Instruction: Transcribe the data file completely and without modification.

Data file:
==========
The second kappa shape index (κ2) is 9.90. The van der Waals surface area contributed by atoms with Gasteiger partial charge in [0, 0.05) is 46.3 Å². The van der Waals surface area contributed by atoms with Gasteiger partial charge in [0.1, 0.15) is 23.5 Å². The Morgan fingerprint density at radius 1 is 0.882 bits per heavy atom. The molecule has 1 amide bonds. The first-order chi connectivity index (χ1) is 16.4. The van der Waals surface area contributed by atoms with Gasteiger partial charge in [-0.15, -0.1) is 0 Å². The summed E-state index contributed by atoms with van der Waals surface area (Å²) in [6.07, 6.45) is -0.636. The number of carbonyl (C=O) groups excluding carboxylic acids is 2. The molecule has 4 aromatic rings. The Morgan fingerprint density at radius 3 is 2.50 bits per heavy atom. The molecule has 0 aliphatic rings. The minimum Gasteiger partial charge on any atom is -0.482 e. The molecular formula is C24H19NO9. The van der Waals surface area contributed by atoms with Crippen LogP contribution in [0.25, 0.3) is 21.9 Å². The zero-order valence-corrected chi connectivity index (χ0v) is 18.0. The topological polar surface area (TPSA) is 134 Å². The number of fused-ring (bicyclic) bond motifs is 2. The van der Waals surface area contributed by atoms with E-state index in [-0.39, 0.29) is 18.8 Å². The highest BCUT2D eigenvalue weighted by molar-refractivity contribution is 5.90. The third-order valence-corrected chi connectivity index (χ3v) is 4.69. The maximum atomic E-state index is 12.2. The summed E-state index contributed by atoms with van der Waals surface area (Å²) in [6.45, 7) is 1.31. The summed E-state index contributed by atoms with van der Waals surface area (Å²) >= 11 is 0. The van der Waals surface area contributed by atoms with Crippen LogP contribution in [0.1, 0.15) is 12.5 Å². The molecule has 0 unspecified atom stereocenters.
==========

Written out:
The second kappa shape index (κ2) is 9.90. The van der Waals surface area contributed by atoms with Gasteiger partial charge in [0, 0.05) is 46.3 Å². The van der Waals surface area contributed by atoms with Gasteiger partial charge in [0.1, 0.15) is 23.5 Å². The Morgan fingerprint density at radius 1 is 0.882 bits per heavy atom. The molecule has 1 amide bonds. The first-order chi connectivity index (χ1) is 16.4. The van der Waals surface area contributed by atoms with Gasteiger partial charge in [-0.15, -0.1) is 0 Å². The summed E-state index contributed by atoms with van der Waals surface area (Å²) in [6.07, 6.45) is -0.636. The number of carbonyl (C=O) groups excluding carboxylic acids is 2. The molecule has 4 aromatic rings. The Morgan fingerprint density at radius 3 is 2.50 bits per heavy atom. The molecule has 0 aliphatic rings. The minimum Gasteiger partial charge on any atom is -0.482 e. The molecular formula is C24H19NO9. The van der Waals surface area contributed by atoms with Crippen LogP contribution in [0.25, 0.3) is 21.9 Å². The zero-order valence-corrected chi connectivity index (χ0v) is 18.0. The topological polar surface area (TPSA) is 134 Å². The number of fused-ring (bicyclic) bond motifs is 2. The van der Waals surface area contributed by atoms with E-state index in [-0.39, 0.29) is 18.8 Å². The highest BCUT2D eigenvalue weighted by molar-refractivity contribution is 5.90. The third-order valence-corrected chi connectivity index (χ3v) is 4.69. The maximum atomic E-state index is 12.2. The summed E-state index contributed by atoms with van der Waals surface area (Å²) in [6.45, 7) is 1.31. The summed E-state index contributed by atoms with van der Waals surface area (Å²) >= 11 is 0. The van der Waals surface area contributed by atoms with Crippen LogP contribution in [0.1, 0.15) is 12.5 Å². The molecule has 0 unspecified atom stereocenters.